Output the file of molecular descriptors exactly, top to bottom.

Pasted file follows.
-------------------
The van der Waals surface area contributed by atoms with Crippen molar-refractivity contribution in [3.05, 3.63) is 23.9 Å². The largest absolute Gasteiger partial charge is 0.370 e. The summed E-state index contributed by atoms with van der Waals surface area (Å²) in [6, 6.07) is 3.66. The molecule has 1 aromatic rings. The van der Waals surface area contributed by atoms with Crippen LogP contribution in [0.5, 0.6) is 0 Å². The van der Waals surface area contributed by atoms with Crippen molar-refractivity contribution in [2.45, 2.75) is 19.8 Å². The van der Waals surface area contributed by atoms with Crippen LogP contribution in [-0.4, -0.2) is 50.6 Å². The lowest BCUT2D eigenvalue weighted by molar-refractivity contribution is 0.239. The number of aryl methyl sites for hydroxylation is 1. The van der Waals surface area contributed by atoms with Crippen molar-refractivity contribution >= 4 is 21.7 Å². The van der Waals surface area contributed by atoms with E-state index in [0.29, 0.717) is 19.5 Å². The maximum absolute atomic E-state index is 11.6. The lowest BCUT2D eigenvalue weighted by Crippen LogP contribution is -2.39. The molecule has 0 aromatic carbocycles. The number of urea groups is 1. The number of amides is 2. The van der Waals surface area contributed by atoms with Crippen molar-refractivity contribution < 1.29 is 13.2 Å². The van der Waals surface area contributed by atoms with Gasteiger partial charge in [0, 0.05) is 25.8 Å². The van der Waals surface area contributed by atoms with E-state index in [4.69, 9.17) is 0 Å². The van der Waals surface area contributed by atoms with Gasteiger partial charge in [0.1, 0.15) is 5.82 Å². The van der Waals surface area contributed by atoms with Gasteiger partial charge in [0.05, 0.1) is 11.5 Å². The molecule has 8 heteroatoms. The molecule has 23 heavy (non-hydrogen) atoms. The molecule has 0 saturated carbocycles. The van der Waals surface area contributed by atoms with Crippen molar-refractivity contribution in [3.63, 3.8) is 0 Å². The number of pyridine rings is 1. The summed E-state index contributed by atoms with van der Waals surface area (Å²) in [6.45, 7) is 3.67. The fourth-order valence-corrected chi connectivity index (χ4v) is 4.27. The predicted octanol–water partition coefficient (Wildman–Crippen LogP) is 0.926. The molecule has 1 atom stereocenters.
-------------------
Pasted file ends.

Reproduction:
The van der Waals surface area contributed by atoms with Crippen molar-refractivity contribution in [3.05, 3.63) is 23.9 Å². The largest absolute Gasteiger partial charge is 0.370 e. The summed E-state index contributed by atoms with van der Waals surface area (Å²) in [6, 6.07) is 3.66. The molecule has 1 aromatic rings. The van der Waals surface area contributed by atoms with Crippen LogP contribution in [0.5, 0.6) is 0 Å². The van der Waals surface area contributed by atoms with Crippen molar-refractivity contribution in [2.45, 2.75) is 19.8 Å². The van der Waals surface area contributed by atoms with Crippen LogP contribution in [-0.4, -0.2) is 50.6 Å². The lowest BCUT2D eigenvalue weighted by molar-refractivity contribution is 0.239. The number of aryl methyl sites for hydroxylation is 1. The van der Waals surface area contributed by atoms with Crippen molar-refractivity contribution >= 4 is 21.7 Å². The van der Waals surface area contributed by atoms with E-state index in [0.29, 0.717) is 19.5 Å². The maximum absolute atomic E-state index is 11.6. The lowest BCUT2D eigenvalue weighted by Crippen LogP contribution is -2.39. The molecule has 0 aromatic carbocycles. The number of urea groups is 1. The number of amides is 2. The van der Waals surface area contributed by atoms with Crippen molar-refractivity contribution < 1.29 is 13.2 Å². The van der Waals surface area contributed by atoms with Gasteiger partial charge in [0, 0.05) is 25.8 Å². The van der Waals surface area contributed by atoms with E-state index in [4.69, 9.17) is 0 Å². The van der Waals surface area contributed by atoms with Gasteiger partial charge in [0.1, 0.15) is 5.82 Å². The van der Waals surface area contributed by atoms with Gasteiger partial charge in [0.05, 0.1) is 11.5 Å². The molecule has 8 heteroatoms. The molecule has 23 heavy (non-hydrogen) atoms. The molecule has 0 saturated carbocycles. The van der Waals surface area contributed by atoms with Crippen molar-refractivity contribution in [3.63, 3.8) is 0 Å². The number of pyridine rings is 1. The summed E-state index contributed by atoms with van der Waals surface area (Å²) in [6.45, 7) is 3.67. The fourth-order valence-corrected chi connectivity index (χ4v) is 4.27. The predicted octanol–water partition coefficient (Wildman–Crippen LogP) is 0.926. The molecule has 1 atom stereocenters.